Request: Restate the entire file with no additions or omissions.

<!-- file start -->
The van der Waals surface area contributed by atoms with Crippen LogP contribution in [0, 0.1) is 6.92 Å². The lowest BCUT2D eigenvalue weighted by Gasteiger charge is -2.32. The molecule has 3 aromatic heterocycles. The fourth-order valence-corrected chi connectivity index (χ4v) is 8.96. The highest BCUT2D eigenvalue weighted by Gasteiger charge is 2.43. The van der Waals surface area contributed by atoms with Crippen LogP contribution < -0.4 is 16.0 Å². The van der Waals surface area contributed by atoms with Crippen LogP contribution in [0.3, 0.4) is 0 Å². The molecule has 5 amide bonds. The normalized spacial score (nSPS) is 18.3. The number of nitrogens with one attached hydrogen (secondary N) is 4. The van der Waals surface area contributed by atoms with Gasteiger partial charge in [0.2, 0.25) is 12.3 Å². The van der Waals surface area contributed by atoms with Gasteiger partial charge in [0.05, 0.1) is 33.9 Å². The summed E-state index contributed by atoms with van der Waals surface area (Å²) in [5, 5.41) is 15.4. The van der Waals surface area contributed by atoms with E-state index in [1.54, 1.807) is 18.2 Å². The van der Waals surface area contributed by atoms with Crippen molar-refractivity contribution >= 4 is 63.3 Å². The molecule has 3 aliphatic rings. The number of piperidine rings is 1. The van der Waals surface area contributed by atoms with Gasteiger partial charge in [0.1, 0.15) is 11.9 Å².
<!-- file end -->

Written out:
The van der Waals surface area contributed by atoms with Crippen LogP contribution in [0, 0.1) is 6.92 Å². The lowest BCUT2D eigenvalue weighted by Gasteiger charge is -2.32. The molecule has 3 aromatic heterocycles. The fourth-order valence-corrected chi connectivity index (χ4v) is 8.96. The highest BCUT2D eigenvalue weighted by Gasteiger charge is 2.43. The van der Waals surface area contributed by atoms with Crippen LogP contribution < -0.4 is 16.0 Å². The van der Waals surface area contributed by atoms with Crippen LogP contribution in [0.3, 0.4) is 0 Å². The molecule has 5 amide bonds. The normalized spacial score (nSPS) is 18.3. The number of nitrogens with one attached hydrogen (secondary N) is 4. The van der Waals surface area contributed by atoms with Gasteiger partial charge in [0.2, 0.25) is 12.3 Å². The van der Waals surface area contributed by atoms with Gasteiger partial charge in [0.05, 0.1) is 33.9 Å². The summed E-state index contributed by atoms with van der Waals surface area (Å²) in [5, 5.41) is 15.4. The van der Waals surface area contributed by atoms with E-state index in [1.54, 1.807) is 18.2 Å². The van der Waals surface area contributed by atoms with Crippen molar-refractivity contribution >= 4 is 63.3 Å². The molecule has 3 aliphatic rings. The number of piperidine rings is 1. The van der Waals surface area contributed by atoms with Gasteiger partial charge in [0.1, 0.15) is 11.9 Å².